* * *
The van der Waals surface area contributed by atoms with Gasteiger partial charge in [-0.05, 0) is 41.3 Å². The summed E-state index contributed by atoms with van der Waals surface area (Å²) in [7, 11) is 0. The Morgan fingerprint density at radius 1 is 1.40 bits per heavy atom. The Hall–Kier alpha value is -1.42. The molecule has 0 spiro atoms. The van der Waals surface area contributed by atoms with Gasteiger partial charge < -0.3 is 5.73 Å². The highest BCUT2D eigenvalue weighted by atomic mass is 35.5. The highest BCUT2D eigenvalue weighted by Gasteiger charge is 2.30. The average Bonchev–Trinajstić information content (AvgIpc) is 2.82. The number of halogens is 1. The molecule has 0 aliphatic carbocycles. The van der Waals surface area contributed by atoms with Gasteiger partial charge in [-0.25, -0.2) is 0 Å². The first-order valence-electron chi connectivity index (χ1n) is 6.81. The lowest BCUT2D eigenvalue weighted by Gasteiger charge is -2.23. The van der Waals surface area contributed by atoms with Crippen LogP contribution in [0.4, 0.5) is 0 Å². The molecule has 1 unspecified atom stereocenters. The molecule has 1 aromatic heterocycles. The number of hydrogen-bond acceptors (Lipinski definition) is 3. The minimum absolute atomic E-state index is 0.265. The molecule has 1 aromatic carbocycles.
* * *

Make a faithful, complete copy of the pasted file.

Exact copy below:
The van der Waals surface area contributed by atoms with Gasteiger partial charge in [-0.05, 0) is 41.3 Å². The summed E-state index contributed by atoms with van der Waals surface area (Å²) in [7, 11) is 0. The Morgan fingerprint density at radius 1 is 1.40 bits per heavy atom. The Hall–Kier alpha value is -1.42. The molecule has 0 spiro atoms. The van der Waals surface area contributed by atoms with Gasteiger partial charge < -0.3 is 5.73 Å². The highest BCUT2D eigenvalue weighted by atomic mass is 35.5. The highest BCUT2D eigenvalue weighted by Gasteiger charge is 2.30. The average Bonchev–Trinajstić information content (AvgIpc) is 2.82. The number of halogens is 1. The molecule has 0 aliphatic carbocycles. The van der Waals surface area contributed by atoms with Gasteiger partial charge in [-0.25, -0.2) is 0 Å². The first-order valence-electron chi connectivity index (χ1n) is 6.81. The lowest BCUT2D eigenvalue weighted by Gasteiger charge is -2.23. The van der Waals surface area contributed by atoms with Crippen LogP contribution in [0.4, 0.5) is 0 Å². The molecule has 1 unspecified atom stereocenters. The molecule has 1 aromatic heterocycles. The number of hydrogen-bond acceptors (Lipinski definition) is 3. The minimum absolute atomic E-state index is 0.265. The molecule has 1 aromatic carbocycles.